Sam Patch travelled to Rochester, NY with his pet bear cub. He chose the 99-foot High Falls of the Genesee river for his next jump. The event was scheduled for November 6, 1829. In front of a crows of nearly 7,000, he went out on a rock lege over the falls. He first threw his pet bear cub over the ledge and when the cub managed to swim to safety, Sam followed with similar success.

Because this first jump into the Genesee didn't yield enough money, Sam decided to raise the stakes even higher for his next jump on November 13, 1829. He chose the same spot, but this time built a 25-foot platform on top of the rock ledge. When he jumped this time, though, he did not achieve his usual feet-first entry into the water. Witnesses reported hearing a loud crack as Sam hit the water and he never surfaced.

Several people believed rumors that Sam had planned his disappearance and that he was hiding out in a cave at the base of the falls, hoping that his fall was part of the perfomance. These rumors  stopped when Sam's body was found in the ice in Charlotte early in the following spring. He was buried in a Charlotte cemetery, near where his body was found. A plank of wood (now gone) placed over his burial site read, "Sam Patch - Such is Fame."

The Fox Sisters - Teen Spiritualists: In 1848, the two younger Fox sisters, Margaret and Katherine, were living in their family home in Hydesville, NY. Older sister Leah was married and living in Rochester with her husband. A few months after moving into the home, Margaret and Katherine began reporting unexplained sounds in the house that they described as "rappings." After several months, the girls, fed up with the noises, challenged the "spirit" to reveal itself. According to their reports, it did. Soon, neighbors were called in to witness the phenomenon. The girls eventually were able to work out a system with the "spirit" where different knocks indicated different letters of the alphabet. The spirit reportedly told the girls that it had been murdered in the house and that its skeleton was buried in the cellar.

When a few bone fragments were actually found buried in the basement, the girls rise to fame began. In the excitement, the two younger Fox sisters were sent to live with their older sister in Rochester, NY. The "rappings" followed them. When Issac and Amy Post invited the girls to their home, Spiritualism was born. The sisters began to perform seances in 1850 and quickly became household names. Their seances attracted notable people like William Cullen Bryant, James Fenimore Cooper, and Sojourner Truth along with a considerable amount of wealth.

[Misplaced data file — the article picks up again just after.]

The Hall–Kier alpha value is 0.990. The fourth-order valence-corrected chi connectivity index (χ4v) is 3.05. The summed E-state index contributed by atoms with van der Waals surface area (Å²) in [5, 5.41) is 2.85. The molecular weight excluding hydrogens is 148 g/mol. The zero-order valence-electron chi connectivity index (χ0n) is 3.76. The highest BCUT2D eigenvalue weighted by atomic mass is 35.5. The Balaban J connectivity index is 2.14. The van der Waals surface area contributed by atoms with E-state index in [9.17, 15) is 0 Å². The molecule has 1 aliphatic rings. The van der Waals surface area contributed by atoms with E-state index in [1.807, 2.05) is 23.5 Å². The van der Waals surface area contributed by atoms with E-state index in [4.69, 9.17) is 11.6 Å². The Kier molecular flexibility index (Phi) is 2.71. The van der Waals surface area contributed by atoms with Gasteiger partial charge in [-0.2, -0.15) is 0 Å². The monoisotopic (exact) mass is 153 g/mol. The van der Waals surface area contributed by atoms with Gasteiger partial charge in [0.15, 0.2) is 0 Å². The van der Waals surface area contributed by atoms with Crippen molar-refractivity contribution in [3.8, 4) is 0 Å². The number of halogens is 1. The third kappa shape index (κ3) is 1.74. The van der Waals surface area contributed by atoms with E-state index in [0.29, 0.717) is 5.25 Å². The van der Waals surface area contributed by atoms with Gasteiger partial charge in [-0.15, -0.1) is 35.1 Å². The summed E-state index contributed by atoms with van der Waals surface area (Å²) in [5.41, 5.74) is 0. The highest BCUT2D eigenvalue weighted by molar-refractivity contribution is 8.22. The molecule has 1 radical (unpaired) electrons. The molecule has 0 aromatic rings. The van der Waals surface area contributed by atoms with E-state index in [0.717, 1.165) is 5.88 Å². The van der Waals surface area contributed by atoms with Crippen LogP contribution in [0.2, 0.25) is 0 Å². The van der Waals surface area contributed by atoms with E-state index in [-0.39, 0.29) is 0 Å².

There were skeptics, however, of the girls' talent. Several of them tried to debunk the young mediums and their "rappings." They assumed that the girls were cracking their joints in order to create the sounds, but since the girls could not and would not submit to a bodily search, they were allowed to continue their performances. By 1880, though, the girls admitted that they were frauds and always had been. The original "rappings" heard in their Hydesville home were the product of an apple tied to a string being repeatedly bounced on the floor.

For the professional seances, though, the girls used more advanced props. They engineered a table with a mechanism inside that would create the "rappings" at the touch of a button. This table is on display at the Rochester Historical Society. The girls, though they were frauds, were able to make their own money and had successfully made their voices heard at a time when women's freedom was significantly limited.

Francis Tumblety - The Rochester Ripper: Born in Ireland, Francis Tumblety emigrated to Rochester with his family when he was only a few years old. By age 17, he had left home and was working as a cleaner in a hospital. As far as any research suggests, this was his only experience working in a hospital.

He traveled around the United States and Canada, claiming to be a great physician, but was commonly perceived as a quack. He made frequent trips through Europe, Canada and the United States. Often, he would set up shop long enough to gain a few patients, but was forced to move after patients lost faith in him and business trickled to a stop. There is an arrest record for him in November of 1888 in London, thereby placing him in London at the time of the Jack the Ripper murders. After his arrest, he fled to France and then came back to the United States.

Tumblety was a known misogynist. He seemed to revile all women, but he hated prostitutes in particular. At an all-male dinner party in Washington, D.C., Tumlblety proudly displayed his collection of women's organs kept in glass jars which he said came from "every class of woman."